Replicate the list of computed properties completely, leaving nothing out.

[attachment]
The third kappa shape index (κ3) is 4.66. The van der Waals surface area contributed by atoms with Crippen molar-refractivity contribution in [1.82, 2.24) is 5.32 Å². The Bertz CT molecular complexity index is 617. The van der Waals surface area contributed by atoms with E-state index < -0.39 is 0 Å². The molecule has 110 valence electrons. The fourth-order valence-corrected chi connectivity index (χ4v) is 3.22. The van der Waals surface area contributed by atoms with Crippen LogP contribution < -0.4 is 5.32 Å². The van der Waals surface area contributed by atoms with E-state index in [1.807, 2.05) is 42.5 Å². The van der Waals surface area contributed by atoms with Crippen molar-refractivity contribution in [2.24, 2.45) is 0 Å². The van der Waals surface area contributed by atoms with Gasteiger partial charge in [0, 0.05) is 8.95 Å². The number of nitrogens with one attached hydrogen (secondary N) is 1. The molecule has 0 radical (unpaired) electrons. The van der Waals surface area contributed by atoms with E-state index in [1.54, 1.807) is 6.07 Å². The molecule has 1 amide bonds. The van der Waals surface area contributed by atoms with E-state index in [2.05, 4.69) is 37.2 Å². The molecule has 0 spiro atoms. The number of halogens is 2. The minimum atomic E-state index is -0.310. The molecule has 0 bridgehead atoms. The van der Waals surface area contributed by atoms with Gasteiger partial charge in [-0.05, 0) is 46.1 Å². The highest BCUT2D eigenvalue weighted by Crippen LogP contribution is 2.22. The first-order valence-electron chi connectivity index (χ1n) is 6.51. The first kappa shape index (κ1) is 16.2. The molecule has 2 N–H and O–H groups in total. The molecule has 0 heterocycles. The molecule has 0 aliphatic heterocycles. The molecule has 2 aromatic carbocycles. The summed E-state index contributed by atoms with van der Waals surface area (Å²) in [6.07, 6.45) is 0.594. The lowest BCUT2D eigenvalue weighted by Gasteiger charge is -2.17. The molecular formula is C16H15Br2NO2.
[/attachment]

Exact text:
The third kappa shape index (κ3) is 4.66. The van der Waals surface area contributed by atoms with Crippen molar-refractivity contribution in [1.82, 2.24) is 5.32 Å². The Bertz CT molecular complexity index is 617. The van der Waals surface area contributed by atoms with E-state index < -0.39 is 0 Å². The molecule has 110 valence electrons. The fourth-order valence-corrected chi connectivity index (χ4v) is 3.22. The van der Waals surface area contributed by atoms with Crippen LogP contribution < -0.4 is 5.32 Å². The van der Waals surface area contributed by atoms with E-state index in [1.807, 2.05) is 42.5 Å². The van der Waals surface area contributed by atoms with Crippen molar-refractivity contribution in [2.24, 2.45) is 0 Å². The van der Waals surface area contributed by atoms with Gasteiger partial charge in [0, 0.05) is 8.95 Å². The number of nitrogens with one attached hydrogen (secondary N) is 1. The molecule has 0 radical (unpaired) electrons. The van der Waals surface area contributed by atoms with E-state index in [1.54, 1.807) is 6.07 Å². The molecule has 1 amide bonds. The van der Waals surface area contributed by atoms with E-state index in [2.05, 4.69) is 37.2 Å². The molecule has 0 spiro atoms. The number of halogens is 2. The minimum atomic E-state index is -0.310. The molecule has 0 bridgehead atoms. The van der Waals surface area contributed by atoms with Gasteiger partial charge in [-0.05, 0) is 46.1 Å². The highest BCUT2D eigenvalue weighted by Crippen LogP contribution is 2.22. The first-order valence-electron chi connectivity index (χ1n) is 6.51. The first kappa shape index (κ1) is 16.2. The molecule has 2 N–H and O–H groups in total. The molecule has 0 heterocycles. The molecule has 0 aliphatic heterocycles. The molecule has 2 aromatic carbocycles. The summed E-state index contributed by atoms with van der Waals surface area (Å²) in [6.07, 6.45) is 0.594. The lowest BCUT2D eigenvalue weighted by Gasteiger charge is -2.17. The molecular formula is C16H15Br2NO2.